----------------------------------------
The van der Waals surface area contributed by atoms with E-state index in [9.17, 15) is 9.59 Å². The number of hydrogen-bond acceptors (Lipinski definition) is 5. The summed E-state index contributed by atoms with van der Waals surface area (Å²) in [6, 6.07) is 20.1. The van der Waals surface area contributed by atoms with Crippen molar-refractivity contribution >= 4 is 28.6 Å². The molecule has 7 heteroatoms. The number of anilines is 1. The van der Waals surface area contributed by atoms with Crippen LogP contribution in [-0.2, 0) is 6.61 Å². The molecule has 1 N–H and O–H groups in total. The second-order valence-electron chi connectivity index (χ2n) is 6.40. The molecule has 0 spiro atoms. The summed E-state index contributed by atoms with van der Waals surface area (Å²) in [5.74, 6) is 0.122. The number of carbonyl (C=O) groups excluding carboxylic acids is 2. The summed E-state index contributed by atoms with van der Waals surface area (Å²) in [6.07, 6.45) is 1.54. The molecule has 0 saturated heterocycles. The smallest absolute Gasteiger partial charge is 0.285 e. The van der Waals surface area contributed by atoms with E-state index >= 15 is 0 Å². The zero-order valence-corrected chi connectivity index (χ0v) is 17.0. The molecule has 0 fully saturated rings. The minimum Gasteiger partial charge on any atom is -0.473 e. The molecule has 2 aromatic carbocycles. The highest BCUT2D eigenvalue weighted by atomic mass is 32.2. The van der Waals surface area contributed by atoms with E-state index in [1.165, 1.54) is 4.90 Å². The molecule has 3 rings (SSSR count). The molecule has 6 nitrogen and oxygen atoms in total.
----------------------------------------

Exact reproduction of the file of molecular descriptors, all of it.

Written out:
The van der Waals surface area contributed by atoms with E-state index in [9.17, 15) is 9.59 Å². The number of hydrogen-bond acceptors (Lipinski definition) is 5. The summed E-state index contributed by atoms with van der Waals surface area (Å²) in [6, 6.07) is 20.1. The van der Waals surface area contributed by atoms with Crippen molar-refractivity contribution >= 4 is 28.6 Å². The molecule has 7 heteroatoms. The number of anilines is 1. The van der Waals surface area contributed by atoms with Crippen LogP contribution in [-0.2, 0) is 6.61 Å². The molecule has 1 N–H and O–H groups in total. The second-order valence-electron chi connectivity index (χ2n) is 6.40. The molecule has 0 spiro atoms. The summed E-state index contributed by atoms with van der Waals surface area (Å²) in [5.74, 6) is 0.122. The number of carbonyl (C=O) groups excluding carboxylic acids is 2. The summed E-state index contributed by atoms with van der Waals surface area (Å²) in [6.07, 6.45) is 1.54. The molecule has 0 saturated heterocycles. The smallest absolute Gasteiger partial charge is 0.285 e. The van der Waals surface area contributed by atoms with E-state index >= 15 is 0 Å². The zero-order valence-corrected chi connectivity index (χ0v) is 17.0. The molecule has 0 fully saturated rings. The minimum Gasteiger partial charge on any atom is -0.473 e. The molecule has 2 aromatic carbocycles. The highest BCUT2D eigenvalue weighted by atomic mass is 32.2. The van der Waals surface area contributed by atoms with E-state index in [1.165, 1.54) is 4.90 Å². The molecule has 3 rings (SSSR count). The molecule has 6 nitrogen and oxygen atoms in total.